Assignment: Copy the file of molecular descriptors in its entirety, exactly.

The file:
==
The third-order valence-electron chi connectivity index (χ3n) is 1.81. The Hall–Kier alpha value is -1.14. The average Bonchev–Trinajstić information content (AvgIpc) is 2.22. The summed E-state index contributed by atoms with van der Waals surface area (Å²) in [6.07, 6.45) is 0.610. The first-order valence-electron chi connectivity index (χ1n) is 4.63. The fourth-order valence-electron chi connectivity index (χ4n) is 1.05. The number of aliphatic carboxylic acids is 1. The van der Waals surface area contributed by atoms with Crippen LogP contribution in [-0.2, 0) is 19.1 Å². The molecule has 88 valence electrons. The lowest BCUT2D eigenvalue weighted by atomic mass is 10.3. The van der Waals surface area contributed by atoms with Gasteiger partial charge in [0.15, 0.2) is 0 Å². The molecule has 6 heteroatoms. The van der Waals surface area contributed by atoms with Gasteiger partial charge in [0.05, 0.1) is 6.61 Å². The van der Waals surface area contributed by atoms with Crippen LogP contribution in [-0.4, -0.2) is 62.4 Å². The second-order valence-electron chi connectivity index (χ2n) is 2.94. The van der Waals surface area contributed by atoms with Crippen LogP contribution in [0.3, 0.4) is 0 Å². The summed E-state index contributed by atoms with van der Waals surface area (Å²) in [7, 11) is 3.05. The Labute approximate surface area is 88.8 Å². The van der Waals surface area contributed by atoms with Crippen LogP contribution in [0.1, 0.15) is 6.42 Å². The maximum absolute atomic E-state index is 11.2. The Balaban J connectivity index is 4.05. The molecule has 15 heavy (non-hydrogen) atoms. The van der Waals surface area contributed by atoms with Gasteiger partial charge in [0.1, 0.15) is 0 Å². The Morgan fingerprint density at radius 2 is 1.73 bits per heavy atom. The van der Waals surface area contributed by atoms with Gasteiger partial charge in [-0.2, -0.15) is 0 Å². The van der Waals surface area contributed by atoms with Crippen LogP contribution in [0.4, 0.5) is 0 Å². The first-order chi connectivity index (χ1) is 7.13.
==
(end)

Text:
The third-order valence-electron chi connectivity index (χ3n) is 1.81. The Hall–Kier alpha value is -1.14. The average Bonchev–Trinajstić information content (AvgIpc) is 2.22. The summed E-state index contributed by atoms with van der Waals surface area (Å²) in [6.07, 6.45) is 0.610. The first-order valence-electron chi connectivity index (χ1n) is 4.63. The fourth-order valence-electron chi connectivity index (χ4n) is 1.05. The number of aliphatic carboxylic acids is 1. The van der Waals surface area contributed by atoms with Crippen LogP contribution in [-0.2, 0) is 19.1 Å². The molecule has 88 valence electrons. The lowest BCUT2D eigenvalue weighted by atomic mass is 10.3. The van der Waals surface area contributed by atoms with Gasteiger partial charge in [0.15, 0.2) is 0 Å². The molecule has 6 heteroatoms. The van der Waals surface area contributed by atoms with Gasteiger partial charge in [0.05, 0.1) is 6.61 Å². The van der Waals surface area contributed by atoms with Crippen LogP contribution in [-0.4, -0.2) is 62.4 Å². The second-order valence-electron chi connectivity index (χ2n) is 2.94. The van der Waals surface area contributed by atoms with Crippen LogP contribution in [0.3, 0.4) is 0 Å². The summed E-state index contributed by atoms with van der Waals surface area (Å²) in [7, 11) is 3.05. The Labute approximate surface area is 88.8 Å². The van der Waals surface area contributed by atoms with Crippen LogP contribution in [0.1, 0.15) is 6.42 Å². The maximum absolute atomic E-state index is 11.2. The Balaban J connectivity index is 4.05. The molecule has 15 heavy (non-hydrogen) atoms. The van der Waals surface area contributed by atoms with Gasteiger partial charge in [0.1, 0.15) is 0 Å². The Morgan fingerprint density at radius 2 is 1.73 bits per heavy atom. The van der Waals surface area contributed by atoms with Gasteiger partial charge in [-0.2, -0.15) is 0 Å². The van der Waals surface area contributed by atoms with Crippen LogP contribution in [0.4, 0.5) is 0 Å². The first-order chi connectivity index (χ1) is 7.13.